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Figure S1. Identification of differential peaks highlighted We identified the peaks 1-5 by fraction collection and MS/MS fragmentation analysis. Identified peaks were isolated by the use of fraction collector after reverse phase chromatography (Fig. S1 A). In Fig. S1 B was shown deconvoluted ESI+-Mass-Spectrum of the chromatographic peak eluted between 42 and 43 minutes showing a low intense 13761 Da signal of the free monomer TTR; the major molecular species at 13793 Da (differential peak 2 showed in Fig. 1) and 13841 Da (differential peak 3, showed in Fig. 1). The fraction containing interesting peaks was analysed by μLC-nano-ESI-Q-TOF fragmentation analysis. All peaks were identified as TTR, a very abundant protein in CSF. Fig. S1 C highlights tandem mass spectra and reconstructed sequences of TTR peptides found in the chromatographic fraction analysed after digestion with Tryspin. Details of identification experiments are shown in Table S2.

Figure S2. Serum TTR profiling We analysed the serum taken at the same time of CSF to verify the presence of the differential isoforms in peripheral compartment, for all MS patients included in the casuistry. As shown in Fig S2 A average spectrum of CSF (upper profile) differs from the serum profiling (lower profile). Peaks 1, 4 and 5 are visible in both biological fluids corresponding to canonical TTR isoforms. Peaks 2 and 3 emerge only in CSF profile. This result is clear in Fig S2 B and C where intensity of peak 2 and 3 (13793 Da and 13841 Da, respectively) in each acquired spectrum is shown. The arrow indicates separation from CSF to serum samples.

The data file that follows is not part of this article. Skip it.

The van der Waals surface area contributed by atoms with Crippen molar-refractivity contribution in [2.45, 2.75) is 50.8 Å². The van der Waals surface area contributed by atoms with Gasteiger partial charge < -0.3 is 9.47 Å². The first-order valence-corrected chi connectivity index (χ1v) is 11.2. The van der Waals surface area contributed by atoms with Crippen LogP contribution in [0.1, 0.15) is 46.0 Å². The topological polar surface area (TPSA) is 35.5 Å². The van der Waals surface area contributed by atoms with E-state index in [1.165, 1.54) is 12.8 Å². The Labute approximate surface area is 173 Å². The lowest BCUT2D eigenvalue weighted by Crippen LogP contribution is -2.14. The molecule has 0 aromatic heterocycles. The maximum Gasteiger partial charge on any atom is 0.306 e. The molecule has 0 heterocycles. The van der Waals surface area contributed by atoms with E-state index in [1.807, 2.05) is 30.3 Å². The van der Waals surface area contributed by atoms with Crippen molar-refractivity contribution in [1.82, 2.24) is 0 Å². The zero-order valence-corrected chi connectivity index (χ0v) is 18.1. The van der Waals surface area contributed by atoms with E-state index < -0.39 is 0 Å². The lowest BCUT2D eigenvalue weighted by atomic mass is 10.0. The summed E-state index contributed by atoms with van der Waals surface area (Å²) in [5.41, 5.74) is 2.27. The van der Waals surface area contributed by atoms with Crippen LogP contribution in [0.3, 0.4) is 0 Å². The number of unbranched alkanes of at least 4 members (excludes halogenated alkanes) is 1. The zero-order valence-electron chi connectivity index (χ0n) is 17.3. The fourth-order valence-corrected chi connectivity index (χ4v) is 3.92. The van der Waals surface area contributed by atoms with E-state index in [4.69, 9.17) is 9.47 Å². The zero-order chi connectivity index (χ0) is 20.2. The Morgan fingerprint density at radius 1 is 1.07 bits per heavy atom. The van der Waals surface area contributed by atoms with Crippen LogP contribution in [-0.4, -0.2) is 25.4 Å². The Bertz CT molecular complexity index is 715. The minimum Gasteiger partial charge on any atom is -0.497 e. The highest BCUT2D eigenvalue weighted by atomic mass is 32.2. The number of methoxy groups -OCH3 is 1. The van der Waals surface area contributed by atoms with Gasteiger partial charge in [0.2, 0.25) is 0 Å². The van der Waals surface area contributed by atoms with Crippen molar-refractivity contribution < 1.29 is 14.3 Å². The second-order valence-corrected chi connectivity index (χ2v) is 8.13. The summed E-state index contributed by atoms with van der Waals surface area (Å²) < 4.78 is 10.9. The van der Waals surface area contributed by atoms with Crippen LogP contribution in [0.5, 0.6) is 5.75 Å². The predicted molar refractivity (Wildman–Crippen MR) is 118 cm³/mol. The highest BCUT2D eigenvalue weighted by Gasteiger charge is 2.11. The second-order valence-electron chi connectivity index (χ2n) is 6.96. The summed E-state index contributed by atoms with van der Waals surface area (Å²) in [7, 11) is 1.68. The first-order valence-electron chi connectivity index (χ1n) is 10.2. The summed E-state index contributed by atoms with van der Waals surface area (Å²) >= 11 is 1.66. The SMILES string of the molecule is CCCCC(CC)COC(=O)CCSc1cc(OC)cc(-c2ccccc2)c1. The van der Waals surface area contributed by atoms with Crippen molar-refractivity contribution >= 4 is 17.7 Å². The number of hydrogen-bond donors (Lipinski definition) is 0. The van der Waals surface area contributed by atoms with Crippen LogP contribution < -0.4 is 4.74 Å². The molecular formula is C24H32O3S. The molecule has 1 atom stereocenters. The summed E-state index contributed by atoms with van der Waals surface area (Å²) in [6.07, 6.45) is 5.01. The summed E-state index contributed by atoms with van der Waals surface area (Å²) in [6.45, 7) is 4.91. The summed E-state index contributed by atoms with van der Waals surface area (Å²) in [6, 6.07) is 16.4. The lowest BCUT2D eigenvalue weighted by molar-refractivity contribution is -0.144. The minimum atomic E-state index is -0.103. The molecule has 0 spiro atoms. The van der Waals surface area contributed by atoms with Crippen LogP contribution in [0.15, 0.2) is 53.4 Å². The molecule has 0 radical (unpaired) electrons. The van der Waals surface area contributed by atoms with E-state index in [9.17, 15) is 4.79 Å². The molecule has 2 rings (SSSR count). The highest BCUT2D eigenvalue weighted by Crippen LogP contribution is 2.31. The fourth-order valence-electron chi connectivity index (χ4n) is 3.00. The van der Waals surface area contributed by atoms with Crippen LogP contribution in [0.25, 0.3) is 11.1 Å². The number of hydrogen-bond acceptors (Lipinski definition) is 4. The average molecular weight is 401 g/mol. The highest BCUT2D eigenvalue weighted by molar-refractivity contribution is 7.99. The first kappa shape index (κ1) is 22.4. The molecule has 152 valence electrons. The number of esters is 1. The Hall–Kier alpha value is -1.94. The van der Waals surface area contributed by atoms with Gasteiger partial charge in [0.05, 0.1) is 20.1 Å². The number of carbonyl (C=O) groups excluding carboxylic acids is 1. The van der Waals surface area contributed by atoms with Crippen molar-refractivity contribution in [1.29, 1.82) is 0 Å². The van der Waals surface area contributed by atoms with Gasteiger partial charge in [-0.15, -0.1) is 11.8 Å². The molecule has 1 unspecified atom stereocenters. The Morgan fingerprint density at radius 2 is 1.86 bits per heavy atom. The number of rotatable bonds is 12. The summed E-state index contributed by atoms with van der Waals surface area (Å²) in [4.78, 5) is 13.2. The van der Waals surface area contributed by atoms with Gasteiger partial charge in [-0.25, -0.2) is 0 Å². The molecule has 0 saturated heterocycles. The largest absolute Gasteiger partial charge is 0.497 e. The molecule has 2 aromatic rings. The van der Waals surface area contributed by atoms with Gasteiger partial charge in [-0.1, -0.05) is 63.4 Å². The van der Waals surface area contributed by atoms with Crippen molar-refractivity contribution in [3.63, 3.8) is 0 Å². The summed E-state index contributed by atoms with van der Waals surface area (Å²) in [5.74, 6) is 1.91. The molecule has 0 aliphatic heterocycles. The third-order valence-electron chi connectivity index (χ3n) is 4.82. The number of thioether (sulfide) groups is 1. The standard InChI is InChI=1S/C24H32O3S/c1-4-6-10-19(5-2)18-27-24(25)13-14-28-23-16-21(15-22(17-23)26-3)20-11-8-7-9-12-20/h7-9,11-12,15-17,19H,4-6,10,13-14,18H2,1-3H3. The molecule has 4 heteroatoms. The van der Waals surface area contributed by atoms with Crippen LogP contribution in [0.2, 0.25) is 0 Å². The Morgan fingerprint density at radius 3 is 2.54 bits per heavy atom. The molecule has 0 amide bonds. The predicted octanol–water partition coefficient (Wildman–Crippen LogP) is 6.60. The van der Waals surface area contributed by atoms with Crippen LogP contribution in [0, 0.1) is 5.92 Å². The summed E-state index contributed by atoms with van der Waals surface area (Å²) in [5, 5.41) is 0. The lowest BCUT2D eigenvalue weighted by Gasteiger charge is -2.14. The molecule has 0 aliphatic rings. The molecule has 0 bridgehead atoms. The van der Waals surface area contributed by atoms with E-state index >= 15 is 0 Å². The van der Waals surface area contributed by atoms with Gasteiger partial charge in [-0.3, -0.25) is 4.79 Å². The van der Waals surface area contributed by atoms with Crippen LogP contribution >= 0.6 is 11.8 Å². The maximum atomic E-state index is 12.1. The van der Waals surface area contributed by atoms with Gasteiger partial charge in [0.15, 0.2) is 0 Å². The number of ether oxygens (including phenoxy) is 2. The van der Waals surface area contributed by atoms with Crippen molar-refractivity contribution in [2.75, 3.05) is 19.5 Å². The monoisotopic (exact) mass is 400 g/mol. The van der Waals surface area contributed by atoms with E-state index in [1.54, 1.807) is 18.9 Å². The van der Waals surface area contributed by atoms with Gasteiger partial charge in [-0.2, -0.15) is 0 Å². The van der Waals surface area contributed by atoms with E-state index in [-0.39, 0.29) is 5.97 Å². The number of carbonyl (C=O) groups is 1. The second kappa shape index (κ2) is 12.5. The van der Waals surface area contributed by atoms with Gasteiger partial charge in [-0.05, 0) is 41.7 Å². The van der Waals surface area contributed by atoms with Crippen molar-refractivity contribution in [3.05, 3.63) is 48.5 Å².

Table S1. Clinical data from patients affected by multiple sclerosis

Table S2. Tandem Mass Spectrometry experiments

Table S3. molecular weights of PTMs

Table S4. Correlation between TTR isoforms and anomalous TTR dimer

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